[…] Question: What role do you see Europe playing going forward? Will there be a monitoring mission with European troops?
Answer: Well, I’m very worried by the fact that several ports, several harbors from where oil is exported, have been blocked and that one very important oil field is also stopping after today. […]
But first, we need to have a ceasefire. We cannot monitor something that doesn’t exist. So we need to have a ceasefire. We have a truce, and one simple question is that all the participants today committed to support the ceasefire and committed to put pressure on the parties to conflicts for a full ceasefire to be reached.
Second, once we have a successful ceasefire, we need to have a long talk about how monitoring can be established in different ways. It will of course, require discussion with the parties to the conflict that will be accepted by the parties to the conflict and it will require that eventually the Security Council agree on a decision and, obviously, eventually, several international organizations will be involved, it’s early to say. […]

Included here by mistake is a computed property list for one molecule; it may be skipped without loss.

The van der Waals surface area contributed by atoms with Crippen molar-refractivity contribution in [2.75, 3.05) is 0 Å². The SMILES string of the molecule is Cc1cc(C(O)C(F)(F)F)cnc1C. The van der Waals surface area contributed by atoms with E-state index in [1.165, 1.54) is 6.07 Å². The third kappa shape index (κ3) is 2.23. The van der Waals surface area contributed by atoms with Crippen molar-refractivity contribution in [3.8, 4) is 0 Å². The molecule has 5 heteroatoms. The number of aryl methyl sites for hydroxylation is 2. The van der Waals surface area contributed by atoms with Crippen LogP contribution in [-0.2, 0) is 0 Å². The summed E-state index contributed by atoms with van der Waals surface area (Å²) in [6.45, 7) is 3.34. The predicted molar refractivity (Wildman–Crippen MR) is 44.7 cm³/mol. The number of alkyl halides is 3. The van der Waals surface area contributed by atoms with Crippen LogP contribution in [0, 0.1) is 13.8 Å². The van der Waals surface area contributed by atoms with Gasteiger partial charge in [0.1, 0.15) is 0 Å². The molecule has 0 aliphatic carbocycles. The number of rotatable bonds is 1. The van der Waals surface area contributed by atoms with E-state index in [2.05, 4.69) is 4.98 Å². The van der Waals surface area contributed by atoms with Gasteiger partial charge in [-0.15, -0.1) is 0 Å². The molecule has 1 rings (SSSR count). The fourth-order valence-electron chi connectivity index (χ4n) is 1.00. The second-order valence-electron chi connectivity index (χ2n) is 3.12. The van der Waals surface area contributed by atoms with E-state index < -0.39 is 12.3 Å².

Question: What was achieved today that was different from before?
We have witnessed for months and months the progressive escalation of the conflict. But that escalation has reached in the last few days, a very dangerous dimension.
Now, we have an escalation of the Libyan conflict with some foreign interference. We were facing the risk of a true regional escalation and that risk was averted in Berlin provided of course that it is possible to maintain the truce and that it will lead to a ceasefire. But that escalation that was taking place and was becoming extremely dangerous, today there is a strong commitment to stop it. And this is a very important result of the Berlin Conference.
Question: There’s already a Security Council resolution imposing an arms embargo in Libya, why was this communiqué necessary?
We are witnessing something that is totally unacceptable. It’s a constant violation of international law. Security Council resolutions that are not being respected. So I am totally convinced that the members of the Security Council need to assume their responsibilities for the body itself to be taken seriously in the context of the Libyan conflict. Läs intervjun